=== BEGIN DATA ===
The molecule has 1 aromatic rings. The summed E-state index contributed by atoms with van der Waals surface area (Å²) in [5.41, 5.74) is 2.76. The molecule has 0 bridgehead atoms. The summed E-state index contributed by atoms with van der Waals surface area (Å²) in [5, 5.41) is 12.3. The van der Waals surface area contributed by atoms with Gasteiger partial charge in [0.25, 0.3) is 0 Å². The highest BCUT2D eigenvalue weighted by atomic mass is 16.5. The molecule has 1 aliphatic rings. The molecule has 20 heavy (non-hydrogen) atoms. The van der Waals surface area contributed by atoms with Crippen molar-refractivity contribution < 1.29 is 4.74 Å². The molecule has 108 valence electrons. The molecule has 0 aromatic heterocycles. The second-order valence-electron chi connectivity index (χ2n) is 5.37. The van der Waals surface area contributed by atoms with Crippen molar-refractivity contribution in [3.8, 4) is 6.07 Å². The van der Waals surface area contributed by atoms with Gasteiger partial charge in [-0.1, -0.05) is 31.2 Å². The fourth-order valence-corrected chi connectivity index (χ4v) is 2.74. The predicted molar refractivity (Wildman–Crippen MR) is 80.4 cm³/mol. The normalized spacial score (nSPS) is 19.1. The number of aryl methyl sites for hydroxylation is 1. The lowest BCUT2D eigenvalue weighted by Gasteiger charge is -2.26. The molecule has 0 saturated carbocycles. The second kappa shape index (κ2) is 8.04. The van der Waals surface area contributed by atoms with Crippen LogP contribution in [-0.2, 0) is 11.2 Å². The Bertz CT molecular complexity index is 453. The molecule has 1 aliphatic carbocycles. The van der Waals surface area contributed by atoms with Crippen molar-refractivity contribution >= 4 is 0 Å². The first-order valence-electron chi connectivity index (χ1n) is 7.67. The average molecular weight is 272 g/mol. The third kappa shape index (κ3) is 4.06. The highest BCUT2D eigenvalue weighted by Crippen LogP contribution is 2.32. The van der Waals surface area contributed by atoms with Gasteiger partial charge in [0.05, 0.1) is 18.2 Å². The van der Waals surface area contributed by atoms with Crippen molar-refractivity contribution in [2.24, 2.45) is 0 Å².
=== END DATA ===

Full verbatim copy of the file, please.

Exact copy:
The molecule has 1 aromatic rings. The summed E-state index contributed by atoms with van der Waals surface area (Å²) in [5.41, 5.74) is 2.76. The molecule has 0 bridgehead atoms. The summed E-state index contributed by atoms with van der Waals surface area (Å²) in [5, 5.41) is 12.3. The van der Waals surface area contributed by atoms with Gasteiger partial charge in [0.25, 0.3) is 0 Å². The highest BCUT2D eigenvalue weighted by atomic mass is 16.5. The molecule has 1 aliphatic rings. The molecule has 20 heavy (non-hydrogen) atoms. The van der Waals surface area contributed by atoms with Crippen molar-refractivity contribution < 1.29 is 4.74 Å². The molecule has 108 valence electrons. The molecule has 0 aromatic heterocycles. The second-order valence-electron chi connectivity index (χ2n) is 5.37. The van der Waals surface area contributed by atoms with Crippen molar-refractivity contribution in [3.8, 4) is 6.07 Å². The van der Waals surface area contributed by atoms with Gasteiger partial charge in [-0.1, -0.05) is 31.2 Å². The fourth-order valence-corrected chi connectivity index (χ4v) is 2.74. The predicted molar refractivity (Wildman–Crippen MR) is 80.4 cm³/mol. The normalized spacial score (nSPS) is 19.1. The number of aryl methyl sites for hydroxylation is 1. The lowest BCUT2D eigenvalue weighted by Gasteiger charge is -2.26. The molecule has 0 saturated carbocycles. The second kappa shape index (κ2) is 8.04. The van der Waals surface area contributed by atoms with Crippen LogP contribution in [-0.2, 0) is 11.2 Å². The Bertz CT molecular complexity index is 453. The molecule has 1 aliphatic carbocycles. The van der Waals surface area contributed by atoms with Crippen molar-refractivity contribution >= 4 is 0 Å². The first-order valence-electron chi connectivity index (χ1n) is 7.67. The average molecular weight is 272 g/mol. The third kappa shape index (κ3) is 4.06. The highest BCUT2D eigenvalue weighted by Crippen LogP contribution is 2.32. The van der Waals surface area contributed by atoms with Gasteiger partial charge in [0.05, 0.1) is 18.2 Å². The van der Waals surface area contributed by atoms with Crippen molar-refractivity contribution in [2.24, 2.45) is 0 Å².